• Easy to set up alone. The one pole system makes the Freelite super easy to set up and take down, even when backpacking alone. I’ve had some frustrating nights trying to get my trekking pole tent just right when I’m backpacking alone. It’s really nice to have a semi-freestanding tent that takes the finesse out of it.
  • Ability to use in a wider range of terrain. One night I camped on completely solid rock ground and was able to pretty successfully stretch out the area of the tent and vestibules with large rocks in lieu of staking. This is much much harder with a non-freestanding tent.
  • Ability to use in a wider range of climates. MSR tents are notoriously tough against high winds and bad weather. The rainfly and tent floor are coated with Xtreme Shield waterproofing, and the Syclone poles are extremely tough against high winds. Also, the double-walled design is easier to vent in colder temperatures than a single-walled tent.
  • Easy to split the weight between two. With my two-person trekking pole tent, there’s no option to distribute weight evenly. However, with the Freelite 2, by splitting up the rainfly, tent body, poles, and stakes it could easily work out for each person to carry a little over a pound each. That’s pretty darn good for a solid shelter.
  • Lots of useful interior features. I. Love. Pockets. I can’t stand when there’s nowhere to put my nighttime essentials, and the inside of this tent has pockets on both sides and up top.


Two large-ish sleeping pads is a bit of a squeeze.

  • A bit cramped. The interior space of this tent is a bit small for two larger people. We were barely able to squeeze one regular and one wide sleeping pad in together and had to take turns sitting up straight. However, this is plenty of vestibule space available for gear for each person.
  • Not quite ultralight. On trips where weight is my #1 priority, I’ll probably still opt for my non-freestanding tent. Its full packaged weight is pretty close to three pounds, which is a significant portion of my base weight if I’m going light and fast.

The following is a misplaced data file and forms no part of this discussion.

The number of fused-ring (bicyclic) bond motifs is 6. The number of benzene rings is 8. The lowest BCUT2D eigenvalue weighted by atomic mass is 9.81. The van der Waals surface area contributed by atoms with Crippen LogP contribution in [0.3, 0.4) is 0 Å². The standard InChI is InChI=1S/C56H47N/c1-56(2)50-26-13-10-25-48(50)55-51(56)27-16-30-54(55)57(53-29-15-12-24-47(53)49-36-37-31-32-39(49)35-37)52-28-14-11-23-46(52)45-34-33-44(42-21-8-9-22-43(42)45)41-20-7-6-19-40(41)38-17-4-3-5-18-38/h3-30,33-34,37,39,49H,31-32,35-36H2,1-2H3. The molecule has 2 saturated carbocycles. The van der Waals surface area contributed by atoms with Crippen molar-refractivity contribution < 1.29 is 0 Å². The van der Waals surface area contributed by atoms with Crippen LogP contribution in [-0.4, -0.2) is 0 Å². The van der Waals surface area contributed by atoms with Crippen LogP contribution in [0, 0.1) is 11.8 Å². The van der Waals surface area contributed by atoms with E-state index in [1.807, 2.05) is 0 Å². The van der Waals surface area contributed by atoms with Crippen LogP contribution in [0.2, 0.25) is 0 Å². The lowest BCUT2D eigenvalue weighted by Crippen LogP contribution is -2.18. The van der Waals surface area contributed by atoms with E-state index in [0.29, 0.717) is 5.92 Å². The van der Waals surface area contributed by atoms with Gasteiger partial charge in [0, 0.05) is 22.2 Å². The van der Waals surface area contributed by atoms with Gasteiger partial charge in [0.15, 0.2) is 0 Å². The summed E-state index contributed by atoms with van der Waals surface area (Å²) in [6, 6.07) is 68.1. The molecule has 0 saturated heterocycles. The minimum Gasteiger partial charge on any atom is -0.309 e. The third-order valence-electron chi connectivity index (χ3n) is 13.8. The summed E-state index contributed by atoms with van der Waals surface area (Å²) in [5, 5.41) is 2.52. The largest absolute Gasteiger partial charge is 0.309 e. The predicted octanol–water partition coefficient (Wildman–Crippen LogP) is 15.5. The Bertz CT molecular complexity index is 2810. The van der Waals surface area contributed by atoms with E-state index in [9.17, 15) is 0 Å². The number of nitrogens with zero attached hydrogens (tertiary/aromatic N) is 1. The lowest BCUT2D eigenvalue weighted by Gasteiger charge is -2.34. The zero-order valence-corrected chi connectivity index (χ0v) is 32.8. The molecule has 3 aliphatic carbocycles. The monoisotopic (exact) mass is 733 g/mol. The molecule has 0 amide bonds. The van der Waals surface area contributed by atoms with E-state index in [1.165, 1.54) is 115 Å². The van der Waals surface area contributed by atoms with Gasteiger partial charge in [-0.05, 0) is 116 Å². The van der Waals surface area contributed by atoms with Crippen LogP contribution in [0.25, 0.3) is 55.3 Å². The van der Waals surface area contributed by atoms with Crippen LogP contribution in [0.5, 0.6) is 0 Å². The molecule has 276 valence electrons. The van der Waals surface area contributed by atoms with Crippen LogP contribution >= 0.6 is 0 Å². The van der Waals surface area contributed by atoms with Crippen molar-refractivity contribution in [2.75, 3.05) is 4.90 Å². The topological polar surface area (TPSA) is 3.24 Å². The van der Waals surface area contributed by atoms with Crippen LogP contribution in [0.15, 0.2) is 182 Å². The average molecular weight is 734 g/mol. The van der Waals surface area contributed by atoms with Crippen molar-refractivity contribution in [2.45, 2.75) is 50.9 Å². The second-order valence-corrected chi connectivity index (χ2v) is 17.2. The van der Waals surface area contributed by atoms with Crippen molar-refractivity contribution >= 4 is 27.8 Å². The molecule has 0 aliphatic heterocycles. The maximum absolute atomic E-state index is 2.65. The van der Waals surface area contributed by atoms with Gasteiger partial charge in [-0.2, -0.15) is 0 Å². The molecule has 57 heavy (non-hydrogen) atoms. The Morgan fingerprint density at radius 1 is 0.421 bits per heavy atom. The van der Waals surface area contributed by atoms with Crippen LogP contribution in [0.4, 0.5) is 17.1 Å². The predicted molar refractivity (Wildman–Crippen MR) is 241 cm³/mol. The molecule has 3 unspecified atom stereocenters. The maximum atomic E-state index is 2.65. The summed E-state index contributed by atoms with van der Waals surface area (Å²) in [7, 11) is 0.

• Pricey. You can get cheaper tents that are also lighter. It’s still pretty comparable in price to similar products (listed below), but if weight and price are your two main priorities this isn’t the best option.

MSR Freelite 2 Overall Impressions

The overall lower profile of the tent really helps on stormy nights (like this was).

Overall, I think the Freelite 2 is a solid tent for backpackers who are conscious about weight but want a shelter that will work in a variety of conditions. Also, it’s significantly easier to set up than a trekking pole tent which is a major perk. It’s also a good place to start if you’re looking to lighten your load but like to backpack through high alpine conditions and/or stormy seasons. Additionally, if you have the money, it’s a great addition as a heavier-duty but still lightweight tent that can handle more serious conditions.

The two major downsides I see are the lack of space inside and the price. It’s cozy for two people, and my non-freestanding tent has significantly more room inside. Additionally, for $500 it’s quite an investment for a tent that’s neither the lightest nor most spacious. However, the Freelite 2 is overall a very versatile tent that performs well in many conditions, is easy to set up, and weighs in at just over a pound per person.

Shop the MSR Freelite 2 Tent

Comparable Tents

Nemo Hornet Elite 2 Tent 

  • MSRP: $499.95
  • Weight: 1 lb 11 oz
  • Floor dimensions: 85 x 50 in
  • Peak height: 37 in

Big Agnes Tiger Wall UL2 mtnGLO Solution-Dyed Tent

  • MSRP: $449.95
  • Weight: 2 lb 5 oz
  • Floor dimensions: 86 x 52 in
  • Peak height: 39 in

Sea to Summit Alto TR2 Tent 

  • MSRP: $449.00
  • Weight: 2 lb 9 oz
  • Floor dimensions: 84.5 x 53 in
  • Peak height: 42.5 in

The MSR Freelite 2 was donated for purpose of review.

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Comments 2

  • Kerry Lumpkin : Dec 31st

    I’d highly recommend checking out the Slingfin Portal. It’s in a similar weight range, freestanding, and functions extremely well even in snowy conditions.